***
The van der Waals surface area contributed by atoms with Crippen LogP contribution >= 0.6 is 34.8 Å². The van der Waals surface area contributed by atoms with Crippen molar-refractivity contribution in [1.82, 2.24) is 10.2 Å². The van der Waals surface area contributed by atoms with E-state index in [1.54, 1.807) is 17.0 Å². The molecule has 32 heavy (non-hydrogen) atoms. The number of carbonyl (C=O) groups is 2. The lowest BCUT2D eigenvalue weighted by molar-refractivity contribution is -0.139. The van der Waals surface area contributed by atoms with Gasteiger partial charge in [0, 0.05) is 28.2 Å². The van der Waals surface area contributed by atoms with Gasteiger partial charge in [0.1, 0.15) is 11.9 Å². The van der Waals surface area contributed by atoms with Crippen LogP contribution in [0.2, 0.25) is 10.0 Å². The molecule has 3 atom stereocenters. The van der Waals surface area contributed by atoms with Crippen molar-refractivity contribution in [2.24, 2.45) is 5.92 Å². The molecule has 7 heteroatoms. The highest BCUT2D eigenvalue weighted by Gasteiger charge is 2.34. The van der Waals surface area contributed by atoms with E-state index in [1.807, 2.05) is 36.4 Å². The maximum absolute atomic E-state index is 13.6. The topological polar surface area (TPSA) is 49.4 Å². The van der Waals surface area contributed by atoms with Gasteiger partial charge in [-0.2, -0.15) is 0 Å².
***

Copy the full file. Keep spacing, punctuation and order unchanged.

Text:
The van der Waals surface area contributed by atoms with Crippen LogP contribution >= 0.6 is 34.8 Å². The van der Waals surface area contributed by atoms with Crippen molar-refractivity contribution in [1.82, 2.24) is 10.2 Å². The van der Waals surface area contributed by atoms with E-state index in [1.54, 1.807) is 17.0 Å². The molecule has 32 heavy (non-hydrogen) atoms. The number of carbonyl (C=O) groups is 2. The lowest BCUT2D eigenvalue weighted by molar-refractivity contribution is -0.139. The van der Waals surface area contributed by atoms with Gasteiger partial charge in [0, 0.05) is 28.2 Å². The van der Waals surface area contributed by atoms with Gasteiger partial charge in [0.1, 0.15) is 11.9 Å². The van der Waals surface area contributed by atoms with Crippen LogP contribution in [0.2, 0.25) is 10.0 Å². The molecule has 3 atom stereocenters. The van der Waals surface area contributed by atoms with Crippen molar-refractivity contribution in [2.24, 2.45) is 5.92 Å². The molecule has 7 heteroatoms. The highest BCUT2D eigenvalue weighted by Gasteiger charge is 2.34. The van der Waals surface area contributed by atoms with E-state index in [1.807, 2.05) is 36.4 Å². The maximum absolute atomic E-state index is 13.6. The topological polar surface area (TPSA) is 49.4 Å². The van der Waals surface area contributed by atoms with Gasteiger partial charge in [-0.2, -0.15) is 0 Å².